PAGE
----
I interrogated myself to figure out why I feel nervous about posting things here, and I think it's that I don't have a good grasp of privacy and social media hygiene on Masto. Like I'm sure it's plenty robust, i just don't know how it works entirely, and so I feel uncomfortable.
@persenche This was a thing I wasn't sure about either. I found clicking the globe there lets you change who can see what you are tooting (eh it's calling tooting, like farting) and I think in the options you can set to private for your account.
@persenche The big differences that I know of:
- it decouples having to approve your followers from who can see a post, and the latter can be set per-post; followers-only with open following should be understood as not much of a privacy guarantee
- the "unlisted" setting means your post won't show up in huge aggregated non-follower timelines and will thus get seen much less by strangers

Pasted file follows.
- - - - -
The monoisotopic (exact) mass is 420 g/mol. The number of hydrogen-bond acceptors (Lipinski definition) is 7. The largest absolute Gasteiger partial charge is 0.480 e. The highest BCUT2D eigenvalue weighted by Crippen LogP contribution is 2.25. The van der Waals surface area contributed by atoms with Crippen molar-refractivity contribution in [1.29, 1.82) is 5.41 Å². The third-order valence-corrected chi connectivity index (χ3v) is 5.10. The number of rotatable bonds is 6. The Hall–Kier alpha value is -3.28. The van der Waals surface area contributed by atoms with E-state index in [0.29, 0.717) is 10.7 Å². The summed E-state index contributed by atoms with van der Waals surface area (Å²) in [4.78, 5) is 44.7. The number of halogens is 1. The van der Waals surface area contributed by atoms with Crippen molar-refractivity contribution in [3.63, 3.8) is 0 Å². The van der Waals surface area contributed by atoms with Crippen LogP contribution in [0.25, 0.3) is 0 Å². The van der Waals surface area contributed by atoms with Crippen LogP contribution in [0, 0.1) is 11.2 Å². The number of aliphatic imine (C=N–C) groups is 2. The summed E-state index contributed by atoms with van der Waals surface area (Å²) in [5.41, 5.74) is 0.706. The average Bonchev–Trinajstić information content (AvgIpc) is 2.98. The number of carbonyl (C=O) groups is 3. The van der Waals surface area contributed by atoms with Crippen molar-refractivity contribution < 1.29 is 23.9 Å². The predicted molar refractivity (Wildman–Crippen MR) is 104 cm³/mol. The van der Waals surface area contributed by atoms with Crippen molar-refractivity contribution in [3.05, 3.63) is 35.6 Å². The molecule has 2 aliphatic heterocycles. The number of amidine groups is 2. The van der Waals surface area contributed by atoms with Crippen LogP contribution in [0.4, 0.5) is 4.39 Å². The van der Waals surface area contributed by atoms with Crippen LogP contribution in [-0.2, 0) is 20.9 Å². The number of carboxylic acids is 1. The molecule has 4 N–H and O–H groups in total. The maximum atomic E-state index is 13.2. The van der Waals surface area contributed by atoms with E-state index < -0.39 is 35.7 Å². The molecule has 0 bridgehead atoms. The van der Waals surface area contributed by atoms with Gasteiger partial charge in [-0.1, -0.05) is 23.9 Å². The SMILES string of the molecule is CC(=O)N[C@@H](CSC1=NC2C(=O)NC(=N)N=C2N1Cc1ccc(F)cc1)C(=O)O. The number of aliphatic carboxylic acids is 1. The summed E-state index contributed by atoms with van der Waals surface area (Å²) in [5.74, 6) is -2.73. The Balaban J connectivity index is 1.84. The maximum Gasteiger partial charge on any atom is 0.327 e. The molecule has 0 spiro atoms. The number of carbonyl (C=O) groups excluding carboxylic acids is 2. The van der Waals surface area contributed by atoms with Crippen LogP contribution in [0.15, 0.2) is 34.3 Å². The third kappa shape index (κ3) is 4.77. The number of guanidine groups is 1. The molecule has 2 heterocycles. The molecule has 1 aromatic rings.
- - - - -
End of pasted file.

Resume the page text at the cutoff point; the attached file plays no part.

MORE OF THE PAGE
- DMs are just a kind of regulat post with permissions set to "only me and the people mentioned herein"
@klara i suspect i just have to *internalize* these rules, because it's not rational when i hesitate to say something; it's a gut reaction that 'oh no someone will see what i am saying eeeep'
@persenche Something to be aware of: Mods on your instance can see any and all of your posts. The mods on this instance are very cool and I trust them to not abuse this power, but if you have a follower on another instance, your content will be sent to that instance as well and the mods on that instance can see your content as well. Mods on most instances are cool, but there have been some rogue instances. These usually get blocked fast, but it is something to be aware of.
@persenche So, don't put your home address or social security number in Mastodon. if you're gonna share that kinda information with someone from here, use something like Signal to send the info.
The Wandering Shop is a Mastodon instance initially geared for the science fiction and fantasy community but open to anyone. We want our 'local' timeline to have the feel of a coffee shop at a good convention: tables full of friendly conversation on a wide variety of topics. We welcome everyone who wants to participate, so long as you're willing to abide by our Code of Conduct.